Wild Virginia has a nice blog post on the Spruce Creek Camp. Read it here.
Questions about the Pipeline? Listen to this excellent podcast, Infrastructures of Power, aired October 26, 2018, on NPR’s With Good Reason. Discussions on:
- The Science of Natural Gas
- What Railroads Can Teach Us About Pipelines
- The Trade-Offs We Make
- Union Hill vs the Compressor Station
Listen to the new End of the Line podcast, Episode 23, Elliston. With the new tree sits in Elliston, VA, the Mountain Valley Pipeline blockades have now seen every season, shape and shade of Appalachia. Original air date: 10/5/18
“Standing Like a Tree”: @Lobo Marino makes a call to action. The emotionally powerful new video shows what the ACP could destroy.
Consider visiting Miracle Ridge and Oona before September 8 to witness what is at stake. Details here: https://www.facebook.com/events/393037261100435/
“Standing Like a Tree” was filmed at Miracle Ridge, a Virginia mountain old growth forest slated for execution by the Atlantic Coast Pipeline. Co-produced, arranged and performed by indie folk band Lobo Marino. From their Richmond, Virginia home base, Lobo Marino’s Laney Sullivan and Jameson Price have toured nationally for six years and produced seven records. Mystically political and whole heartily grassroots, this DIY band plays on large festival stages and the backyard fire pits of intentional communities across the country. Their music, built primarily around harmonium, Price’s elegantly simple full body percussion and Sullivan’s deep root vocals, carries the message of humanity’s need to find balance with nature.
“Standing Like a Tree” is based on an original 1987 song and lyrics by activist Betsy Rose who gave permission to use the piece to once again raise awareness of what must be protected. The film features Ona, a 300 year old silver maple at the center of the steep slope Miracle Ridge which the pipeline would destroy, land stewards Bill and Lynn Limpert, and snapshots of the legal and direct action resistance to the Mountain Valley and Atlantic Coast fracked gas pipelines.
Video was shot and edited by Chris Damon and Kate Rivara of Richmond film collective “Good Day RVA”. Additional footage by @Aspen Miller with sound captured by Patrick Ball.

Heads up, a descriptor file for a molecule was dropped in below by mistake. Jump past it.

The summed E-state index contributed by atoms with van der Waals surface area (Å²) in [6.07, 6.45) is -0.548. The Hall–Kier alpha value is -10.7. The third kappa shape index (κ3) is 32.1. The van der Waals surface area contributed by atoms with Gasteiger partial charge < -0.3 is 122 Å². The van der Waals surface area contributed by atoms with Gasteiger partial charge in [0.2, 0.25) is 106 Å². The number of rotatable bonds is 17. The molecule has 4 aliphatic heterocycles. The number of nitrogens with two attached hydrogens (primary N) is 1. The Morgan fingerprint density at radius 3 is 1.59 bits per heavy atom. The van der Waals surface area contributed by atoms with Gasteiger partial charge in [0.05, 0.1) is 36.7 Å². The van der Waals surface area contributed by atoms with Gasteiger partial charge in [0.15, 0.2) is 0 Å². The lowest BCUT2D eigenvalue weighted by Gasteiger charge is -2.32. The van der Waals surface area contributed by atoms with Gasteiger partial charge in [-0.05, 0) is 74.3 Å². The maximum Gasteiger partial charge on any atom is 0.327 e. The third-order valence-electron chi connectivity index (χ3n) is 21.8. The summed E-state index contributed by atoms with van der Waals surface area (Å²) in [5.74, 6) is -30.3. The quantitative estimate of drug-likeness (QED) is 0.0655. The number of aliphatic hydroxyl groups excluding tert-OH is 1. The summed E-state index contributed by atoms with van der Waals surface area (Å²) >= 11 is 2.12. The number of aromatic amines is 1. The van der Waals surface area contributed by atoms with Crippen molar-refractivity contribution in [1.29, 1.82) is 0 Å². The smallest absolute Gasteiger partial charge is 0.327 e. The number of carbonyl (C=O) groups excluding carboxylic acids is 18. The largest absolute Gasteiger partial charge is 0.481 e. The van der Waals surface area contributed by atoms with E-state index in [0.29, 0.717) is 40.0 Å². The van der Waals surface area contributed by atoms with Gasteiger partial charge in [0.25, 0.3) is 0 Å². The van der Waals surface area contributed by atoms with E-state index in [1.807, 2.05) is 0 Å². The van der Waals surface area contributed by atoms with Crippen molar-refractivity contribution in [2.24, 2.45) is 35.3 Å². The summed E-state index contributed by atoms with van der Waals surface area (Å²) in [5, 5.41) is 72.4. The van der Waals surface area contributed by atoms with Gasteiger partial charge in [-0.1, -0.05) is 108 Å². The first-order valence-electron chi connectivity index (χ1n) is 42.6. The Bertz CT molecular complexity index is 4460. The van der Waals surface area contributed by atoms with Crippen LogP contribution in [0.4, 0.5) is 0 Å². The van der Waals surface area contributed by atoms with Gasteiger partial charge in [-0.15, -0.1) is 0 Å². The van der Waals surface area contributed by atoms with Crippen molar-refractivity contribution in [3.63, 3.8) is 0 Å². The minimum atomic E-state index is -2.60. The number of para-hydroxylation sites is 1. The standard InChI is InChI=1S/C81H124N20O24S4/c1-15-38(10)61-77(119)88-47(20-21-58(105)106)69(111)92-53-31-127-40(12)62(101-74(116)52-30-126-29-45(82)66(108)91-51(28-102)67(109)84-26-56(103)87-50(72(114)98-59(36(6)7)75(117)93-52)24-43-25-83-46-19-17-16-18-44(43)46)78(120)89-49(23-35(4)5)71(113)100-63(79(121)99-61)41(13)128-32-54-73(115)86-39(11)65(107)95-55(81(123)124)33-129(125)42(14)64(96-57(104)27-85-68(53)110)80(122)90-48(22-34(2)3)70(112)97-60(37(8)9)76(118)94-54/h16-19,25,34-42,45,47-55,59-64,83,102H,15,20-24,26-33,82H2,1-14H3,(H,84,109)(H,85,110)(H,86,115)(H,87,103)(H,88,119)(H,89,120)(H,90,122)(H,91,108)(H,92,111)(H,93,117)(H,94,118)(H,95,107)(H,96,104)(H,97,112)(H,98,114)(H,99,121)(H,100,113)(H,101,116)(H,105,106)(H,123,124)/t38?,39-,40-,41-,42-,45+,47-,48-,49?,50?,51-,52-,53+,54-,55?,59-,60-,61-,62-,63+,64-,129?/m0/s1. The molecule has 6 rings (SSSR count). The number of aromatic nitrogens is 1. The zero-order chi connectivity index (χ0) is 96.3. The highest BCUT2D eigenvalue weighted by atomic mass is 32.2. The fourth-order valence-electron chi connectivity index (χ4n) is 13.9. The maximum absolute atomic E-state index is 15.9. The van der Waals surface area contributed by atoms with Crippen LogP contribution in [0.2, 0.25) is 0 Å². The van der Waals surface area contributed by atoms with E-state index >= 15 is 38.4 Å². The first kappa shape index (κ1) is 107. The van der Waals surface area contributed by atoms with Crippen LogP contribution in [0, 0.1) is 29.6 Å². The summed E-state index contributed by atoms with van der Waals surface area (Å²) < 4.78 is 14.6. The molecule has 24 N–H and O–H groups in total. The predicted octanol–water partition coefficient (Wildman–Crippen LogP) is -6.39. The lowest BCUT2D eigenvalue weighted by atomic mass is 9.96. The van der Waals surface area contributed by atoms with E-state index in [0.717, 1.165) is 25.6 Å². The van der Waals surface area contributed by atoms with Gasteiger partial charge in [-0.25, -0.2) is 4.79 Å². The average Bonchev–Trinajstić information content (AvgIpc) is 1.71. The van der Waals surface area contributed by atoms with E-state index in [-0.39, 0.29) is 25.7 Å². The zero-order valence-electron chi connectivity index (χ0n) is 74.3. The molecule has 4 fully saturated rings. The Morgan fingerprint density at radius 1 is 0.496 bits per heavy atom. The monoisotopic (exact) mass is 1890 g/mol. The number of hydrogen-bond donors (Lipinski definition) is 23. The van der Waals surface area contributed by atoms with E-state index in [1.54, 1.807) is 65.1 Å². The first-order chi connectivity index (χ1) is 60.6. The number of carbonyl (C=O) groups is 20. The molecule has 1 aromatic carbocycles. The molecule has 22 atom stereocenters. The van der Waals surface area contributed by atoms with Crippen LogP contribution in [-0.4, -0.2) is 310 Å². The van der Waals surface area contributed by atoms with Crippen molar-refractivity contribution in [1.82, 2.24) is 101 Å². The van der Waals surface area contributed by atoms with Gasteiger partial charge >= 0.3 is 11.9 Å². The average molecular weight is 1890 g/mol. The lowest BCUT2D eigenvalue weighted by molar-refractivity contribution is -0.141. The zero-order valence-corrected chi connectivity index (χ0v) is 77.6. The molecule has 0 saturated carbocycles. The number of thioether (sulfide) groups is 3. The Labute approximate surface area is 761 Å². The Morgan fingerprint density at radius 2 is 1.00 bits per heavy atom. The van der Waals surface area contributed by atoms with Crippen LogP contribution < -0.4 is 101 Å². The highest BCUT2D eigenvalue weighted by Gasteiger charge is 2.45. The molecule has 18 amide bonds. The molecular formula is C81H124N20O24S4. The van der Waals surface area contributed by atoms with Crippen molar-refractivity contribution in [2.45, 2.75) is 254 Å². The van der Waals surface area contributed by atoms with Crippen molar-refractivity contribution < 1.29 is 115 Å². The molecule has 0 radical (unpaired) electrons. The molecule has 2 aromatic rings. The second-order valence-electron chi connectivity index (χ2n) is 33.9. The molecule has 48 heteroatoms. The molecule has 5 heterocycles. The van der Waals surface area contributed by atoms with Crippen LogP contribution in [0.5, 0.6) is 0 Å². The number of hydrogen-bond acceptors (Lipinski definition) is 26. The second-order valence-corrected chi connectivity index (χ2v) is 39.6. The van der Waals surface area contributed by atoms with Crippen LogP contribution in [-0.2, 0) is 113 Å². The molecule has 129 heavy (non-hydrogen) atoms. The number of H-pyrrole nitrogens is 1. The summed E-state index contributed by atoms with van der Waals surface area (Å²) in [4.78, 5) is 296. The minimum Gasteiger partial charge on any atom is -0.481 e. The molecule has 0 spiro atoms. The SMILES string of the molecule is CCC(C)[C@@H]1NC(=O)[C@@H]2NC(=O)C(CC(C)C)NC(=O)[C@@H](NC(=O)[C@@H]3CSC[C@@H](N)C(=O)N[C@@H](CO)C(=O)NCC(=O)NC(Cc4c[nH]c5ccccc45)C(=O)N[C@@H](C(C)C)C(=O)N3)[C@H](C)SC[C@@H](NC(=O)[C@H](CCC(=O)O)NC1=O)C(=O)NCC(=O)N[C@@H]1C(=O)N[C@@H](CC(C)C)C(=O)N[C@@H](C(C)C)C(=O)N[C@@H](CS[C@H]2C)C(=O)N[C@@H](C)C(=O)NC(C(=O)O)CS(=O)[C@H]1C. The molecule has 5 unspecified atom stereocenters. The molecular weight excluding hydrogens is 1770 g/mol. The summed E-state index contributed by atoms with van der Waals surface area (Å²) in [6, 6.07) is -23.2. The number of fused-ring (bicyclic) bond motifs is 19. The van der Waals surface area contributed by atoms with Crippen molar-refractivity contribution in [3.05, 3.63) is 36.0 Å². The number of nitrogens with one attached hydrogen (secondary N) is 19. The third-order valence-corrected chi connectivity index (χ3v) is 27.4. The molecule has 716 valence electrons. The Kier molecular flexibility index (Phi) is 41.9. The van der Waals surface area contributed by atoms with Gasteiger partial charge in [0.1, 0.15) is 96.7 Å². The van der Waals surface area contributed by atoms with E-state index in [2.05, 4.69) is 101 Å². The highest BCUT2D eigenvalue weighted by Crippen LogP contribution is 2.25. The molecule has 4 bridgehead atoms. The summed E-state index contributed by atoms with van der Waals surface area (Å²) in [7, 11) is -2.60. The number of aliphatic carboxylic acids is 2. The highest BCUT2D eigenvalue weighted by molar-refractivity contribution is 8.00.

Chesapeake Climate Action Network continues to sponsor the summer camp on Bill and Lynn Limpert’s land. CCAN shares this information about the ongoing camp:
“Miracle Ridge,” home of Bill and Lynn Limpert, is home to many important and valuable things, including countless centuries-old trees. But because it sits in the path of Dominion’s Atlantic Coast Pipeline, every single one of those trees are at risk — which is why dozens of campers have joined the Limperts for “No Pipeline Summer: A Camp to Save the Limpert’s Land.”
Just like the beautiful trees, Miracle Ridge is home to many precious memories. This is why we’re running a camp log at Miracle Ridge. Within the log, anyone has the option to write about their experiences during their stay in Miracle Ridge. Ever since the book and pen has been available to everyone, multiple people have written their valuable stories and thoughts. Just like the ones below.
Join us at “No Pipeline Summer” to make your own heartwarming memories, and remember what’s at stake.
From West Virginia Pubic Radio on July 13, 2018, an hour-long audio program on Pipelines, Birds and Coal Ash: A Look at Environmental Coverage Inside Appalachia. “Coal has dominated Appalachia’s energy economy for more than a century. But natural gas is emerging as a new economic force, bringing with it jobs, infrastructure needs and new environmental concerns. In this episode of Inside Appalachia, we’ll hear why some are worried about the risk of water contamination from major gas pipelines being built through parts of West Virginia, projects which also promise jobs in the region.”